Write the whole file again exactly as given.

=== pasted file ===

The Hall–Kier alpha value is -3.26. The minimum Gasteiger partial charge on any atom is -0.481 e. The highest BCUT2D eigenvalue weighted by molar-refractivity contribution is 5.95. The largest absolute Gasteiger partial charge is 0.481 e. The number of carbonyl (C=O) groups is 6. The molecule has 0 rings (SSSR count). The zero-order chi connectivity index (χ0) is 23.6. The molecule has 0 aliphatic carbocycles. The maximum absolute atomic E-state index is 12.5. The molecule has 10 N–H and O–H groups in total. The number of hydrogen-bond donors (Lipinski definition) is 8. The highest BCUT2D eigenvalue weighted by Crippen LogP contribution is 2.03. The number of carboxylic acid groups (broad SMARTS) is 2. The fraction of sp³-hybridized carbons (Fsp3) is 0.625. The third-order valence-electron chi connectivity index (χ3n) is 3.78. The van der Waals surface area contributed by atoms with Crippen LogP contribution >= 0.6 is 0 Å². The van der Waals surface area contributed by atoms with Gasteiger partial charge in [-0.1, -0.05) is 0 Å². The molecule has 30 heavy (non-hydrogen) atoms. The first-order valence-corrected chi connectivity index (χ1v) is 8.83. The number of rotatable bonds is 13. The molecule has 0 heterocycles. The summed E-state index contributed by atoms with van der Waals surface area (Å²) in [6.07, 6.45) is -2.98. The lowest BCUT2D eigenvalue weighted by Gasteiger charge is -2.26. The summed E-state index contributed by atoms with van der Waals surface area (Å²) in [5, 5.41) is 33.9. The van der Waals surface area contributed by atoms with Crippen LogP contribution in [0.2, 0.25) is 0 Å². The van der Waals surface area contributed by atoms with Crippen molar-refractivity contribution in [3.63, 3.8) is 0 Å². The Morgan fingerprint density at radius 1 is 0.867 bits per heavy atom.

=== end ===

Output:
The Hall–Kier alpha value is -3.26. The minimum Gasteiger partial charge on any atom is -0.481 e. The highest BCUT2D eigenvalue weighted by molar-refractivity contribution is 5.95. The largest absolute Gasteiger partial charge is 0.481 e. The number of carbonyl (C=O) groups is 6. The molecule has 0 rings (SSSR count). The zero-order chi connectivity index (χ0) is 23.6. The molecule has 0 aliphatic carbocycles. The maximum absolute atomic E-state index is 12.5. The molecule has 10 N–H and O–H groups in total. The number of hydrogen-bond donors (Lipinski definition) is 8. The highest BCUT2D eigenvalue weighted by Crippen LogP contribution is 2.03. The number of carboxylic acid groups (broad SMARTS) is 2. The fraction of sp³-hybridized carbons (Fsp3) is 0.625. The third-order valence-electron chi connectivity index (χ3n) is 3.78. The van der Waals surface area contributed by atoms with Crippen LogP contribution >= 0.6 is 0 Å². The van der Waals surface area contributed by atoms with Gasteiger partial charge in [-0.1, -0.05) is 0 Å². The molecule has 30 heavy (non-hydrogen) atoms. The first-order valence-corrected chi connectivity index (χ1v) is 8.83. The number of rotatable bonds is 13. The molecule has 0 heterocycles. The summed E-state index contributed by atoms with van der Waals surface area (Å²) in [6.07, 6.45) is -2.98. The lowest BCUT2D eigenvalue weighted by Gasteiger charge is -2.26. The summed E-state index contributed by atoms with van der Waals surface area (Å²) in [5, 5.41) is 33.9. The van der Waals surface area contributed by atoms with Crippen LogP contribution in [0.2, 0.25) is 0 Å². The van der Waals surface area contributed by atoms with Crippen molar-refractivity contribution in [3.63, 3.8) is 0 Å². The Morgan fingerprint density at radius 1 is 0.867 bits per heavy atom.